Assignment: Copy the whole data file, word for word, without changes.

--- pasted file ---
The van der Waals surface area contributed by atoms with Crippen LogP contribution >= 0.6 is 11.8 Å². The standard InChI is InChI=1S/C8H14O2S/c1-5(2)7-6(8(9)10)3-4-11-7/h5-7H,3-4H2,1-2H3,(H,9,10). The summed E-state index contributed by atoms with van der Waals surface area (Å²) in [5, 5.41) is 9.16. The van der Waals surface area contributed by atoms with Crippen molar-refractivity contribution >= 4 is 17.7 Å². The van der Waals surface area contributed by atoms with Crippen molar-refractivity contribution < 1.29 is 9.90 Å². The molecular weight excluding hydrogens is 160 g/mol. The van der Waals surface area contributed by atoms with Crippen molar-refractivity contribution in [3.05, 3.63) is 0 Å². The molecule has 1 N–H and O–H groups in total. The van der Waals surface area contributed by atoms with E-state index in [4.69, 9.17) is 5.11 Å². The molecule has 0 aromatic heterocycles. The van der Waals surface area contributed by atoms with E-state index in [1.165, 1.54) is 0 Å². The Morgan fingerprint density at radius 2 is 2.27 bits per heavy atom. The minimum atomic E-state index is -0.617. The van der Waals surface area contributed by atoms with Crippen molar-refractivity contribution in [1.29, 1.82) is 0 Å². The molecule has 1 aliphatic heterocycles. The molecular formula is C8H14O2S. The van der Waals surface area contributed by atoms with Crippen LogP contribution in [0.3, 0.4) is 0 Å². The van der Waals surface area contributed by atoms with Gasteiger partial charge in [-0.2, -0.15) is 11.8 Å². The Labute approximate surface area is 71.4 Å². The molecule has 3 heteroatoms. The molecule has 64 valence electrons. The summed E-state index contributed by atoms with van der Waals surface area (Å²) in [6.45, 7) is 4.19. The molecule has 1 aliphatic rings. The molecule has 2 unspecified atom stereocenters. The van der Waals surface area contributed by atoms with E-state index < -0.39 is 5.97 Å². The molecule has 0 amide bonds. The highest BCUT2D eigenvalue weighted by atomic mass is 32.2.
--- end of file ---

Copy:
The van der Waals surface area contributed by atoms with Crippen LogP contribution >= 0.6 is 11.8 Å². The standard InChI is InChI=1S/C8H14O2S/c1-5(2)7-6(8(9)10)3-4-11-7/h5-7H,3-4H2,1-2H3,(H,9,10). The summed E-state index contributed by atoms with van der Waals surface area (Å²) in [5, 5.41) is 9.16. The van der Waals surface area contributed by atoms with Crippen molar-refractivity contribution >= 4 is 17.7 Å². The van der Waals surface area contributed by atoms with Crippen molar-refractivity contribution < 1.29 is 9.90 Å². The molecular weight excluding hydrogens is 160 g/mol. The van der Waals surface area contributed by atoms with Crippen molar-refractivity contribution in [3.05, 3.63) is 0 Å². The molecule has 1 N–H and O–H groups in total. The van der Waals surface area contributed by atoms with E-state index in [4.69, 9.17) is 5.11 Å². The molecule has 0 aromatic heterocycles. The van der Waals surface area contributed by atoms with E-state index in [1.165, 1.54) is 0 Å². The Morgan fingerprint density at radius 2 is 2.27 bits per heavy atom. The minimum atomic E-state index is -0.617. The van der Waals surface area contributed by atoms with Crippen molar-refractivity contribution in [1.29, 1.82) is 0 Å². The molecule has 1 aliphatic heterocycles. The molecular formula is C8H14O2S. The van der Waals surface area contributed by atoms with Crippen LogP contribution in [0.3, 0.4) is 0 Å². The van der Waals surface area contributed by atoms with Gasteiger partial charge in [-0.2, -0.15) is 11.8 Å². The Labute approximate surface area is 71.4 Å². The molecule has 3 heteroatoms. The molecule has 64 valence electrons. The summed E-state index contributed by atoms with van der Waals surface area (Å²) in [6.45, 7) is 4.19. The molecule has 1 aliphatic rings. The molecule has 2 unspecified atom stereocenters. The van der Waals surface area contributed by atoms with E-state index < -0.39 is 5.97 Å². The molecule has 0 amide bonds. The highest BCUT2D eigenvalue weighted by atomic mass is 32.2.